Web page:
Many states have opt-out provisions for major consumers of energy so these consumers do not have to pay into EE programs. The reasoning typically goes something like this:
- They are major users of energy so they naturally are going to cut energy cost to increase profit; they can take care of themselves
- They shouldn’t have to provide outside subsidies to these programs
- They don’t participate in the programs so why should they have to pay in
The facts are these concessions are required to get EE laws (bills) through legislatures and/or governors.
Consider that typical opt-out regulations require that these end users must develop, implement, and in some typically very lame fashion report their results.
Let’s use Minnesota as an example. Minnesota has a pretty high bar for customers to be eligible to opt out with a minimum of 20 MW, or 20,000 kW in demand. According to my calculations, such a customer might have an annual electric bill of something close to $10 million. If the EE rider (charge) is 1.5%, this means they would pay $150,000 into the program.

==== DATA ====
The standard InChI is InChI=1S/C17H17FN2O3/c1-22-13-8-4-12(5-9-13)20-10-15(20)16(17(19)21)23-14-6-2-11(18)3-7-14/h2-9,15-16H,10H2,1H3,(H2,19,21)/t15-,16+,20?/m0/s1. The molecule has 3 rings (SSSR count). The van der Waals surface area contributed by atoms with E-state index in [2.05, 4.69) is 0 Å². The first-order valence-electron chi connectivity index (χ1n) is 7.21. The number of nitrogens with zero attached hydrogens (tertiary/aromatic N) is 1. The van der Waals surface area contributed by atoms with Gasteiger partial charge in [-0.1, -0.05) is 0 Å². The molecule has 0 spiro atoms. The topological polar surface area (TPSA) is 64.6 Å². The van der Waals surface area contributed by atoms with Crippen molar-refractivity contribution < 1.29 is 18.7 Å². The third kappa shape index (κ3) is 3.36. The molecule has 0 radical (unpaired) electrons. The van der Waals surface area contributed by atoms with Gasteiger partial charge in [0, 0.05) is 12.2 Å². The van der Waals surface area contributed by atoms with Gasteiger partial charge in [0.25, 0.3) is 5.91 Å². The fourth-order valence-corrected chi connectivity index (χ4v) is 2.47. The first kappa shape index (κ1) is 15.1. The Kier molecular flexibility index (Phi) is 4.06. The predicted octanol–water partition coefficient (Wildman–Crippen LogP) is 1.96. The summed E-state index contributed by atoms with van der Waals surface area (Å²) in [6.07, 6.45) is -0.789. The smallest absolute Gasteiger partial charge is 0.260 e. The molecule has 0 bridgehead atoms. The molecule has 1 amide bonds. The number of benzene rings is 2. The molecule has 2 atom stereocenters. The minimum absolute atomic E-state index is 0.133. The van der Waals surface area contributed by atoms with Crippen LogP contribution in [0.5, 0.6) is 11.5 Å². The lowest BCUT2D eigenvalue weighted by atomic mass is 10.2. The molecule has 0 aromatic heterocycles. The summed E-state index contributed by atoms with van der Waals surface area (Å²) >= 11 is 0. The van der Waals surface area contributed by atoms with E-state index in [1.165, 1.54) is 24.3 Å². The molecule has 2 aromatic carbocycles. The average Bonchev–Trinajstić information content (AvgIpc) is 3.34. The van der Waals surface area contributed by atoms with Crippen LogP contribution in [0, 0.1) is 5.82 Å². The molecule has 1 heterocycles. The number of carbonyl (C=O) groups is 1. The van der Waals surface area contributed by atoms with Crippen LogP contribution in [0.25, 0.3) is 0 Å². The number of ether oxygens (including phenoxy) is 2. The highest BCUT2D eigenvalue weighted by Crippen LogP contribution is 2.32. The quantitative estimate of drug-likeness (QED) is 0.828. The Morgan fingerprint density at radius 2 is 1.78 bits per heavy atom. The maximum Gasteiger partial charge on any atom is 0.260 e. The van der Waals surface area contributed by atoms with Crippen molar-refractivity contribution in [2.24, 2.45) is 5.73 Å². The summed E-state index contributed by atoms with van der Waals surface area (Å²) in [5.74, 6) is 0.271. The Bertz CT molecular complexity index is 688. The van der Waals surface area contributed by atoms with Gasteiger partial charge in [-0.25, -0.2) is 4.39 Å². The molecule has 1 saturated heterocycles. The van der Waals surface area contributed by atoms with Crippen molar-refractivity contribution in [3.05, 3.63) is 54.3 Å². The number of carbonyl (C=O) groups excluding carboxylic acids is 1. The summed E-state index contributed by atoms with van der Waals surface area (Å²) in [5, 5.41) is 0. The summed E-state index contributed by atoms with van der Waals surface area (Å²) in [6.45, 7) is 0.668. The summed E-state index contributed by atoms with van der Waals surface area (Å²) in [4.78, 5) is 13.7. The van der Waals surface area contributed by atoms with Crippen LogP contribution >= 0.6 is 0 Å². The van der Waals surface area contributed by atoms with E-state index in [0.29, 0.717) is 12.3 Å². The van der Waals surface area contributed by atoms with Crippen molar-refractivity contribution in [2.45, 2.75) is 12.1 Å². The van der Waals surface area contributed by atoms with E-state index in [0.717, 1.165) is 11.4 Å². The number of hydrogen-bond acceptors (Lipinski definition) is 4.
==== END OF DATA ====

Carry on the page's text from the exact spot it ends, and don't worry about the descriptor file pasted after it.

To avoid paying this $150k, the end user must write its own energy efficiency program, document activity and verify savings. Is that going to happen? Maybe, but not very well. I don’t know about Minnesota but we have reviewed opt-out customer plans for program evaluations in other states and they go something like this:
“We’re going to save energy.” The end.
The opt out provisions in some states have no teeth. As evaluators, we are left to evaluate plans like that provided above but we are not allowed to ask questions and we are no allowed to go on site to see what they are doing. So our customer-specific evaluation report looks like this:
“Based on the [lack of] information provided, we find no reason to make adjustments to savings.” What else can you do? I’d like to say, I don’t think these guys intend to do squat but, wouldn’t be prudent.